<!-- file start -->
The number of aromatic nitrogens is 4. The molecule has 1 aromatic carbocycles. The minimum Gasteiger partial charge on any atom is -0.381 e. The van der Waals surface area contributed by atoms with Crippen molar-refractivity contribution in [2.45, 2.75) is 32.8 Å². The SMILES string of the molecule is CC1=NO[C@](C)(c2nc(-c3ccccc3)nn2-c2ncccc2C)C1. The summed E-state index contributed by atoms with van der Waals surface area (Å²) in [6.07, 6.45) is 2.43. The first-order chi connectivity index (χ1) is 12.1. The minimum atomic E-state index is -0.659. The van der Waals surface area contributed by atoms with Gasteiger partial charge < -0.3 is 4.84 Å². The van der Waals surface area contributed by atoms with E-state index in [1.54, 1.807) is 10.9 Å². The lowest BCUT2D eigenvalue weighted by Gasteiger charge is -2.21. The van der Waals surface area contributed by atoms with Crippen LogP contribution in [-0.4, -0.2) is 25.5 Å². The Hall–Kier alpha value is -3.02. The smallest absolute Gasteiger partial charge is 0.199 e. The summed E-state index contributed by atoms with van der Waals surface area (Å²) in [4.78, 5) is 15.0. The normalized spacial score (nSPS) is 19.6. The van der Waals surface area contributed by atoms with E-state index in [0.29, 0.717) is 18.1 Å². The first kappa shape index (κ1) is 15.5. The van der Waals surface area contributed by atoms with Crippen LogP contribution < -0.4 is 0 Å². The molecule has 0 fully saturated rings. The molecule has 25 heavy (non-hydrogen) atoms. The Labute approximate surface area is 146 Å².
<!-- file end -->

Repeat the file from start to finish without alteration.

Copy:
The number of aromatic nitrogens is 4. The molecule has 1 aromatic carbocycles. The minimum Gasteiger partial charge on any atom is -0.381 e. The van der Waals surface area contributed by atoms with Crippen molar-refractivity contribution in [2.45, 2.75) is 32.8 Å². The SMILES string of the molecule is CC1=NO[C@](C)(c2nc(-c3ccccc3)nn2-c2ncccc2C)C1. The summed E-state index contributed by atoms with van der Waals surface area (Å²) in [6.07, 6.45) is 2.43. The first-order chi connectivity index (χ1) is 12.1. The minimum atomic E-state index is -0.659. The van der Waals surface area contributed by atoms with Gasteiger partial charge < -0.3 is 4.84 Å². The van der Waals surface area contributed by atoms with E-state index in [1.54, 1.807) is 10.9 Å². The lowest BCUT2D eigenvalue weighted by Gasteiger charge is -2.21. The van der Waals surface area contributed by atoms with Crippen LogP contribution in [-0.4, -0.2) is 25.5 Å². The Hall–Kier alpha value is -3.02. The smallest absolute Gasteiger partial charge is 0.199 e. The summed E-state index contributed by atoms with van der Waals surface area (Å²) in [4.78, 5) is 15.0. The normalized spacial score (nSPS) is 19.6. The van der Waals surface area contributed by atoms with E-state index in [0.29, 0.717) is 18.1 Å². The first kappa shape index (κ1) is 15.5. The van der Waals surface area contributed by atoms with Crippen LogP contribution < -0.4 is 0 Å². The molecule has 0 fully saturated rings. The molecule has 25 heavy (non-hydrogen) atoms. The Labute approximate surface area is 146 Å².